Applied Cultural Evolution: Social Learning and its Consequences in Heterogeneous Populations
|Author||Lukas VON FLÜE|
|Director of thesis||Prof. Dr. Sonja Vogt|
|Co-director of thesis||Prof. Dr. Charles Efferson|
|Summary of thesis||
The modern scientic study of culture claims that cultural evolution inevitably follows from simple psychological biases that affect how we learn from each other. The implications are wide-ranging, with cultural evolution shaping behavior in domains as diverse as market exchange, religion, and technological progress. The details, however, are crucial, and an active research field has coalesced in recent years around the empirical study of social learning and cultural evolution. As a key finding, the social learning strategies people use to learn from others seem to be spectacularly variable. This kind of heterogeneity can have dramatic consequences for how cultures evolve, but existing research provides little guidance. This is the primary motivation behind the projects we intend to conduct during my PhD. The main goal is to examine heterogeneous social learning strategies and their cultural evolutionary consequences. All projects consist of incentivized behavioral experiments, which will be conducted in Kenya. One part of the experimentes will be conducted at the Busara Center for Behavioral Economics in Nairobi and the other part will probably be conducted in the field.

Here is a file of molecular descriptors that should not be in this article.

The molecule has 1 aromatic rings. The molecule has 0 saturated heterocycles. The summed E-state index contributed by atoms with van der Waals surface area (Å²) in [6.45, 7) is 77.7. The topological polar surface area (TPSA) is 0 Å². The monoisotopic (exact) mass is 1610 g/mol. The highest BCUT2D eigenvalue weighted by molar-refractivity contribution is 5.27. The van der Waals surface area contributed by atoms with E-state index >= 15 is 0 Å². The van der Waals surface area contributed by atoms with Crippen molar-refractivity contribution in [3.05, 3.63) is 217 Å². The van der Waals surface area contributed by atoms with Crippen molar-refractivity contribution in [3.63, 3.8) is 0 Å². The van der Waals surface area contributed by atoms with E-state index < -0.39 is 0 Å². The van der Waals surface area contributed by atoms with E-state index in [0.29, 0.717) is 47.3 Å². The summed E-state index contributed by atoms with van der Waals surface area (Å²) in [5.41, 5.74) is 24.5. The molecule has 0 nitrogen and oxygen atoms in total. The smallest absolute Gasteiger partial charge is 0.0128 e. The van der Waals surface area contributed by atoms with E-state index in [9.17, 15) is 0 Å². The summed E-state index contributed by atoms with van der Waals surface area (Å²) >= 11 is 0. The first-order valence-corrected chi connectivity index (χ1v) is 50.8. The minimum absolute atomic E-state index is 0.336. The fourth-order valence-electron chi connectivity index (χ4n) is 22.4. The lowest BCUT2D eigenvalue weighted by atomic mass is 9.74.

|Administrative delay for the defence||2023|